Aside from the funny that J.D. provided December has not been such a great month so far. On Dec. 5, seven friends and I set out for a trip to New Orleans for the International Drug Policy Reform Conference. This was the first time I had ever taken an Alabama delegation with me to one of these. A few of my fellow travelers were medical marijuana patients who were going to the conference to learn more about how to get the Compassionate Care Act passed in Alabama and to meet other people with similar conditions. All was well until the morning we were scheduled to depart for home. I found one of our members had suddenly and unexpectedly passed in his sleep during the night.

You can read about Michael Paul Phillips and his tragic death here

See Photos of Michael Having Fun in New Orleans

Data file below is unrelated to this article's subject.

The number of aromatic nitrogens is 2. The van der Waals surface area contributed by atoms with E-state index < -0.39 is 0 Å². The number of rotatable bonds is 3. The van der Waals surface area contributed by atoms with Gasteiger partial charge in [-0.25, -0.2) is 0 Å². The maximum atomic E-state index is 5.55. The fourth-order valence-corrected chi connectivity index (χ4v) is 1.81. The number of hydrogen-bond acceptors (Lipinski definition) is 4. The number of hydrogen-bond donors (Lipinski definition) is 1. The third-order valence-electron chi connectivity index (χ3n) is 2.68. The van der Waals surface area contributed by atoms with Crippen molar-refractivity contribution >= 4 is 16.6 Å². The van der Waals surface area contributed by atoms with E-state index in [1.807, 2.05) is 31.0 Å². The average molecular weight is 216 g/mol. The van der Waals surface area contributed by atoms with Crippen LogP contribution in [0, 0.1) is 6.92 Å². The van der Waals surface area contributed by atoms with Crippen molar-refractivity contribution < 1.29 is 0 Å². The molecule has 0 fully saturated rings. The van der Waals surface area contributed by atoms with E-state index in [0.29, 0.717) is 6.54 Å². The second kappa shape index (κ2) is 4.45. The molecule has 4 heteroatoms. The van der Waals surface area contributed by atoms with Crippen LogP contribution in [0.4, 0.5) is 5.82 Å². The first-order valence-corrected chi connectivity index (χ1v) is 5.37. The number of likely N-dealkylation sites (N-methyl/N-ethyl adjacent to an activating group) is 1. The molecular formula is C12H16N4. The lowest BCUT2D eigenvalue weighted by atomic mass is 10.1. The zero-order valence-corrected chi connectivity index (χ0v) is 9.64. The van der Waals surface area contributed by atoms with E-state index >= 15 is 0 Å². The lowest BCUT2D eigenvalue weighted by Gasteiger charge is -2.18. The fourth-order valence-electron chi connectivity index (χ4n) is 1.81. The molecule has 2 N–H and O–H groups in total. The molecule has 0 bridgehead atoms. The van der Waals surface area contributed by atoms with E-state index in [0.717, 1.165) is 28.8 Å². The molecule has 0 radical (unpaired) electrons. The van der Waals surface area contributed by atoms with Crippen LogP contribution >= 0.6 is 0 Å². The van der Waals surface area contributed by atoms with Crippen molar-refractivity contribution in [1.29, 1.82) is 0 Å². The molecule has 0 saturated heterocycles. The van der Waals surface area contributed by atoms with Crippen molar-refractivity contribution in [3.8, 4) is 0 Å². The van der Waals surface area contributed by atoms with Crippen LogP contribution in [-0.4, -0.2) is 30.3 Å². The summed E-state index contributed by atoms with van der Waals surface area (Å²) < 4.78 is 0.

You can read the eulogy I gave at his funeral here

Here are some other pictures from the New Orleans trip.

So, that's where I stand right now and the year isn't over yet. I emailed the reporter for Rolling Stone yesterday to ask when the issue with "Sex Toys for Troy" would be out and he told me that the editor's at RS are waiting to see if anyone gets arrested before Christmas before they run it. I inquired as to who might possibly be arrested and on what charges and he said if anyone it would likely be the girls behind the counter at Love Stuff but, that Troy could also potentially come after me, too.

For distribution.

Of an inflatable pig.


Can you imagine the media circus my arrest would generate? Me arrested and jailed right before Christmas because I was generous and sent Troy King an early gift? Ah, well, no good deed goes unpunished I guess.

Here's a shot of me presenting the girls at Love Stuff with an autographed print of the original "Sex Toys for Troy" cartoon. I'm sending Don Siegelman one of those prints for Christmas to hang on his prison wall. I know he could use a laugh.